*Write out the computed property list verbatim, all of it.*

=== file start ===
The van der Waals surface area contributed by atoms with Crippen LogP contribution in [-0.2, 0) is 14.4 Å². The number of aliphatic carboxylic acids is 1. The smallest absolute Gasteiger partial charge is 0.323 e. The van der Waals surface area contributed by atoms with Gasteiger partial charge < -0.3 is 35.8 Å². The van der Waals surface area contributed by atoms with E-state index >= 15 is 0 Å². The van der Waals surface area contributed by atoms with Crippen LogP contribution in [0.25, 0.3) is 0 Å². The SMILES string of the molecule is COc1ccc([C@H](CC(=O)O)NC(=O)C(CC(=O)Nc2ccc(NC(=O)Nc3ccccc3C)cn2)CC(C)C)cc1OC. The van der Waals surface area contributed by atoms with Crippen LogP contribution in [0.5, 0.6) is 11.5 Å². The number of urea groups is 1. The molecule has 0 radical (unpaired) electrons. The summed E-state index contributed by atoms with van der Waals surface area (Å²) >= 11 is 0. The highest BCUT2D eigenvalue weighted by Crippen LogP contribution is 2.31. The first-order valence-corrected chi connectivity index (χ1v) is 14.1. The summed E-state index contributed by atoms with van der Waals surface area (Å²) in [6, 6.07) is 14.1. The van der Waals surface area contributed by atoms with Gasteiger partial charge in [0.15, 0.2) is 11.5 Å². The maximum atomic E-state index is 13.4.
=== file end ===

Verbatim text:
The van der Waals surface area contributed by atoms with Crippen LogP contribution in [-0.2, 0) is 14.4 Å². The number of aliphatic carboxylic acids is 1. The smallest absolute Gasteiger partial charge is 0.323 e. The van der Waals surface area contributed by atoms with Gasteiger partial charge < -0.3 is 35.8 Å². The van der Waals surface area contributed by atoms with E-state index >= 15 is 0 Å². The van der Waals surface area contributed by atoms with Crippen LogP contribution in [0.25, 0.3) is 0 Å². The SMILES string of the molecule is COc1ccc([C@H](CC(=O)O)NC(=O)C(CC(=O)Nc2ccc(NC(=O)Nc3ccccc3C)cn2)CC(C)C)cc1OC. The van der Waals surface area contributed by atoms with Crippen LogP contribution in [0.5, 0.6) is 11.5 Å². The number of urea groups is 1. The molecule has 0 radical (unpaired) electrons. The summed E-state index contributed by atoms with van der Waals surface area (Å²) >= 11 is 0. The highest BCUT2D eigenvalue weighted by Crippen LogP contribution is 2.31. The first-order valence-corrected chi connectivity index (χ1v) is 14.1. The summed E-state index contributed by atoms with van der Waals surface area (Å²) in [6, 6.07) is 14.1. The van der Waals surface area contributed by atoms with Gasteiger partial charge in [0.15, 0.2) is 11.5 Å². The maximum atomic E-state index is 13.4.